Maybe next year, the Big Ten will issue face paint, red noses and fright wigs to those who voted in this year's preseason football poll.
Might help everybody look a little less silly.
Remember early August when Michigan, Ohio State and Iowa were selected to headline the conference standings? Made plenty of sense then, what with every top 10 poll worth its weight in Ouija boards also placing that threesome among the nation's elite.
Sure, there were a few naysayers, like those contrarians who trumpeted Purdue as the sexy pick to steal the title because the Boilermakers wouldn't play Michigan or Ohio State and would get Iowa at home.
Trouble is, now it's late September, the league schedule is only one game old and the supposed bottom-feeders are threatening a hostile takeover of the Big Ten's BCS bid.
Wisconsin, Minnesota, Penn State and Michigan State are each 4-0 overall and 1-0 in the league.
Michigan and Iowa not only aren't in first place, they are no longer in the top 25, as October greets both with 0-1 conference marks and 2-2 overall records.
Purdue is reeling at 0-1 in league play, as well, and might be headed for a non-league loss of its own with Notre Dame entering Ross-Ade Stadium this weekend.
Ohio State is still upright, looking league-championship worthy and perhaps like the favorite after a 31-6 drubbing of Iowa. But the Buckeyes' national championship hopes still need Ty and the "Extreme Makeover" gang to pull up in their motor home and make that 25-22 home loss to Texas -- OSU's first nonconference loss in Ohio Stadium in 15 years -- look presentable.
Wanna know how goofy things have gotten?
Indiana is 3-0 and sending e-mails to top 25 voters stumping for consideration in the polls, which, you know, wouldn't be all that shocking if Mike Davis weren't still two weeks shy of holding his first practice.
"You never know for sure in the preseason how teams are going to be," Ohio State coach Jim Tressel said. "You can make your best guess based on the people that are returning, and that type of thing. But the thing about the Big Ten, we play a grueling out-of-conference schedule. And then, when you get into the league and you go into those opposing stadiums, it's hard to win. Our stadiums are incredible. It's like you're already down by a touchdown when you walk in the door."
That extra TD would have delivered both Michigan and Purdue a win in their respective conference-opening losses at Wisconsin and Minnesota.
The Wolverines might also need it this week at Michigan State, which is putting up PlayStation numbers with Drew Stanton throwing for 13 scores in four games and three running backs averaging more than 6 yards per carry.
Wisconsin, now clear of the Michigan road block on its schedule, suddenly looks capable of sending Barry Alvarez out in style thanks to tailback Brian Calhoun and a surprisingly stiff defense that was supposed to be neutered by the loss of its entire defensive front from last year.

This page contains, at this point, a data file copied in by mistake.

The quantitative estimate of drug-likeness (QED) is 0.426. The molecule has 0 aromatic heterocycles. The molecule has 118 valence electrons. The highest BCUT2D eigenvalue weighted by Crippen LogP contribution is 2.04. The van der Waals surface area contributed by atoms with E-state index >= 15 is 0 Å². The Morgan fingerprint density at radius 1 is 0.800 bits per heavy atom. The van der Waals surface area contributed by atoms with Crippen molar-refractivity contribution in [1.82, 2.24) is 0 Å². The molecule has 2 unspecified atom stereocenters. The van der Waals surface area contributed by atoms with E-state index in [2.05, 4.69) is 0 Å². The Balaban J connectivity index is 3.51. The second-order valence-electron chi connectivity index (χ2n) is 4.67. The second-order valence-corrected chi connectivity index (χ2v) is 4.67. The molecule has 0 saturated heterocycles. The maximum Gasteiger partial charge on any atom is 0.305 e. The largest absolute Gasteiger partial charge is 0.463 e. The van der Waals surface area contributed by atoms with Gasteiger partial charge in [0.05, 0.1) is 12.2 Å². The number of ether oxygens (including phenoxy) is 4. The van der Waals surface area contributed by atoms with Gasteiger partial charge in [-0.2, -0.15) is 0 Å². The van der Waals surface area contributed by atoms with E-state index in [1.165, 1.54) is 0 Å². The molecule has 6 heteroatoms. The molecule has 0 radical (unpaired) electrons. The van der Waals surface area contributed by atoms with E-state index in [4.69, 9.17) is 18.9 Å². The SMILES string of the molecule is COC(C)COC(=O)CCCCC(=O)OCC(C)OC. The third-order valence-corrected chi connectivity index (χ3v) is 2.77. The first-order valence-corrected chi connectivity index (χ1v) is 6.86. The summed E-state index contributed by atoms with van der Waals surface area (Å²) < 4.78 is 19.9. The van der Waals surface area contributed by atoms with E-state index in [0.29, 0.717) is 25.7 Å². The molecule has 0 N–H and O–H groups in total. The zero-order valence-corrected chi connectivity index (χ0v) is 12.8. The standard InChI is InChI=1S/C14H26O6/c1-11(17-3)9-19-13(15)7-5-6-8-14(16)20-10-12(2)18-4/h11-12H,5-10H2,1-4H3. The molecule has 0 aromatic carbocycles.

Instead, the Badgers are gutting out wins with big stands when they need them and Calhoun -- who Alvarez frighteningly calls the most complete back he's coached -- leading the team in both rushing (156.5) and pass receptions (13).
Penn State looks reborn with quarterback Michael Robinson finding three freshmen receivers often enough to keep the Lions unbeaten entering a home game against Minnesota. Win that and an Oct. 8 night game against visiting Ohio State looms as possible confirmation that the Nittany Lions are indeed all the way back.
Minnesota appears formidable now, with tailback Laurence Maroney riddling a Purdue defense that was ranked first nationally against the rush.
Still, the Gophers have teased us before, most notably last year when a 5-0 start spiraled into a 6-5 finish. And with Michigan, Wisconsin, Ohio State, Michigan State and Iowa remaining on the schedule, such a swoon seems likely again.
Of course, Michigan could still have a voice in who finishes first, particularly if tailback Mike Hart comes back stong after missing most of the Notre Dame loss and the entire Wisconsin game with a hamstring injury. It would also help if quarterback Chad Henne was introduced to wide receiver Steve Breaston, who's rapidly approaching the point in his career where he either delivers on the fanfare or Lloyd Carr would be wise to settle on freshman Mario Manningham as the next big thing.
Still, even if the Wolverines win out, they'll need Wisconsin to lose twice to get control of their own BCS destiny.
Ohio State must go through State College, Minneapolis and Ann Arbor before conference play concludes, but the toughest nut to crack might be Michigan State -- provided it gets past Michigan this week -- in the Horseshoe on Oct. 15.
That said, the Buckeyes take a back seat to no one on defense, and quarterback Troy Smith's improvement must be setting off alarms throughout the league.
Hence the smart money pick is still OSU, with a prudent side bet set aside for a certain Cinderella man in Madison.
Alvarez, who'll bid farewell to the sideline after this season to become Wisconsin's athletic director full-time, isn't smiling just because Calhoun gives him a guy who can shorten the game like Brent Moss and Ron Dayne did during bygone Rose Bowl days.
The Badgers' head man has also probably stolen a peak at who's left on the schedule -- Purdue and Iowa at home, Penn State and Minnesota on the road, and neither Ohio State nor Michigan State anywhere to be found.
Bruce Hooley covered the Big Ten for 18 years and now hosts a daily talk show on WBNS-AM1460 in Columbus, Ohio.